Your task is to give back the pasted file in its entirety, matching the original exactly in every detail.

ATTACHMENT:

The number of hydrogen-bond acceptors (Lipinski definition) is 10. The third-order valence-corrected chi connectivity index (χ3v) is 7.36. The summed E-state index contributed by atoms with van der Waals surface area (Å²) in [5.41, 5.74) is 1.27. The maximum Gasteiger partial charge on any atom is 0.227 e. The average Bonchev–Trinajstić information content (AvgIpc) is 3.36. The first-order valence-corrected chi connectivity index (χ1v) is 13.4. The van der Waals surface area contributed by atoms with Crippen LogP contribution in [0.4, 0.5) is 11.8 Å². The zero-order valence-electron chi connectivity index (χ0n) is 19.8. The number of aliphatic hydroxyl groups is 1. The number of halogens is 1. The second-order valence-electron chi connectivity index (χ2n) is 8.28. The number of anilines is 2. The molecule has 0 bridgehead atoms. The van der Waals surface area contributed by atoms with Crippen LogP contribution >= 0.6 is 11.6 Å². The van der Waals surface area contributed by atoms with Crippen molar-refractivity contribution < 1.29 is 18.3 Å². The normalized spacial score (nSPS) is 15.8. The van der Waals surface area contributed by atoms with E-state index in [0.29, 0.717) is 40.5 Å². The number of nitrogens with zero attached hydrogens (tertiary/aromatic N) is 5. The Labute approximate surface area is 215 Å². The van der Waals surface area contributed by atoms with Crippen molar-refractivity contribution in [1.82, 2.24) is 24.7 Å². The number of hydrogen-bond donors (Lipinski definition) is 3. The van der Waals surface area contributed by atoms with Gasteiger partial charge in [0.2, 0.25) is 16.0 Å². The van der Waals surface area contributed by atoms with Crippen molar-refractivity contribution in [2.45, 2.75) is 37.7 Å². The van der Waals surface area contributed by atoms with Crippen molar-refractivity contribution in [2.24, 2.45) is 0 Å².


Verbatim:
The number of hydrogen-bond acceptors (Lipinski definition) is 10. The third-order valence-corrected chi connectivity index (χ3v) is 7.36. The summed E-state index contributed by atoms with van der Waals surface area (Å²) in [5.41, 5.74) is 1.27. The maximum Gasteiger partial charge on any atom is 0.227 e. The average Bonchev–Trinajstić information content (AvgIpc) is 3.36. The first-order valence-corrected chi connectivity index (χ1v) is 13.4. The van der Waals surface area contributed by atoms with Crippen LogP contribution in [0.4, 0.5) is 11.8 Å². The zero-order valence-electron chi connectivity index (χ0n) is 19.8. The number of aliphatic hydroxyl groups is 1. The number of halogens is 1. The second-order valence-electron chi connectivity index (χ2n) is 8.28. The number of anilines is 2. The molecule has 0 bridgehead atoms. The van der Waals surface area contributed by atoms with Crippen LogP contribution >= 0.6 is 11.6 Å². The van der Waals surface area contributed by atoms with Crippen molar-refractivity contribution < 1.29 is 18.3 Å². The normalized spacial score (nSPS) is 15.8. The van der Waals surface area contributed by atoms with E-state index in [0.29, 0.717) is 40.5 Å². The number of nitrogens with zero attached hydrogens (tertiary/aromatic N) is 5. The Labute approximate surface area is 215 Å². The van der Waals surface area contributed by atoms with Crippen molar-refractivity contribution in [1.82, 2.24) is 24.7 Å². The number of hydrogen-bond donors (Lipinski definition) is 3. The van der Waals surface area contributed by atoms with Gasteiger partial charge in [0.2, 0.25) is 16.0 Å². The van der Waals surface area contributed by atoms with Crippen molar-refractivity contribution in [2.45, 2.75) is 37.7 Å². The van der Waals surface area contributed by atoms with Crippen molar-refractivity contribution in [2.24, 2.45) is 0 Å².